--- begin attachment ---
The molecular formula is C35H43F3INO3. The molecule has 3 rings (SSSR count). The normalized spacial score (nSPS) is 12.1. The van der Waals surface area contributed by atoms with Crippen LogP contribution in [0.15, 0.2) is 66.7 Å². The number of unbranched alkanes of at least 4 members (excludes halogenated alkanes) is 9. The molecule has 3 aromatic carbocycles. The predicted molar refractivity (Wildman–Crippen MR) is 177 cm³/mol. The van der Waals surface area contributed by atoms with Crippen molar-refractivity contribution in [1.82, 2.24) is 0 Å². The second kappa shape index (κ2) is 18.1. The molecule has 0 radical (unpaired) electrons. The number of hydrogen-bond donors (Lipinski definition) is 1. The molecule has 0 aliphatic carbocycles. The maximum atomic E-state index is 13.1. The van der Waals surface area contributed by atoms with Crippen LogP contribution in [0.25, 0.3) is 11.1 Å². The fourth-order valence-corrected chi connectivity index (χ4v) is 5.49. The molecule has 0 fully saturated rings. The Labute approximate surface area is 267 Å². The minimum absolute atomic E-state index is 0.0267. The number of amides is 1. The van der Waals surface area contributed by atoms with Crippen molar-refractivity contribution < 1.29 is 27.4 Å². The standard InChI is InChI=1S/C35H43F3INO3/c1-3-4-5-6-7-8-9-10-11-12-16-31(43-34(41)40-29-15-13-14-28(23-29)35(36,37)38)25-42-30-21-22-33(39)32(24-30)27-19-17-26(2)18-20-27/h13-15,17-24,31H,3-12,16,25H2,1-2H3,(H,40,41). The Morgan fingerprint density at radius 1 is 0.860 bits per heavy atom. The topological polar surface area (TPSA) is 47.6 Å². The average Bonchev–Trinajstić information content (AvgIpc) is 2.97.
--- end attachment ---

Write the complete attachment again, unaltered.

The molecular formula is C35H43F3INO3. The molecule has 3 rings (SSSR count). The normalized spacial score (nSPS) is 12.1. The van der Waals surface area contributed by atoms with Crippen LogP contribution in [0.15, 0.2) is 66.7 Å². The number of unbranched alkanes of at least 4 members (excludes halogenated alkanes) is 9. The molecule has 3 aromatic carbocycles. The predicted molar refractivity (Wildman–Crippen MR) is 177 cm³/mol. The van der Waals surface area contributed by atoms with Crippen molar-refractivity contribution in [1.82, 2.24) is 0 Å². The second kappa shape index (κ2) is 18.1. The molecule has 0 radical (unpaired) electrons. The number of hydrogen-bond donors (Lipinski definition) is 1. The molecule has 0 aliphatic carbocycles. The maximum atomic E-state index is 13.1. The van der Waals surface area contributed by atoms with Crippen LogP contribution in [0.25, 0.3) is 11.1 Å². The fourth-order valence-corrected chi connectivity index (χ4v) is 5.49. The molecule has 0 fully saturated rings. The Labute approximate surface area is 267 Å². The minimum absolute atomic E-state index is 0.0267. The number of amides is 1. The van der Waals surface area contributed by atoms with Crippen molar-refractivity contribution < 1.29 is 27.4 Å². The standard InChI is InChI=1S/C35H43F3INO3/c1-3-4-5-6-7-8-9-10-11-12-16-31(43-34(41)40-29-15-13-14-28(23-29)35(36,37)38)25-42-30-21-22-33(39)32(24-30)27-19-17-26(2)18-20-27/h13-15,17-24,31H,3-12,16,25H2,1-2H3,(H,40,41). The Morgan fingerprint density at radius 1 is 0.860 bits per heavy atom. The topological polar surface area (TPSA) is 47.6 Å². The average Bonchev–Trinajstić information content (AvgIpc) is 2.97.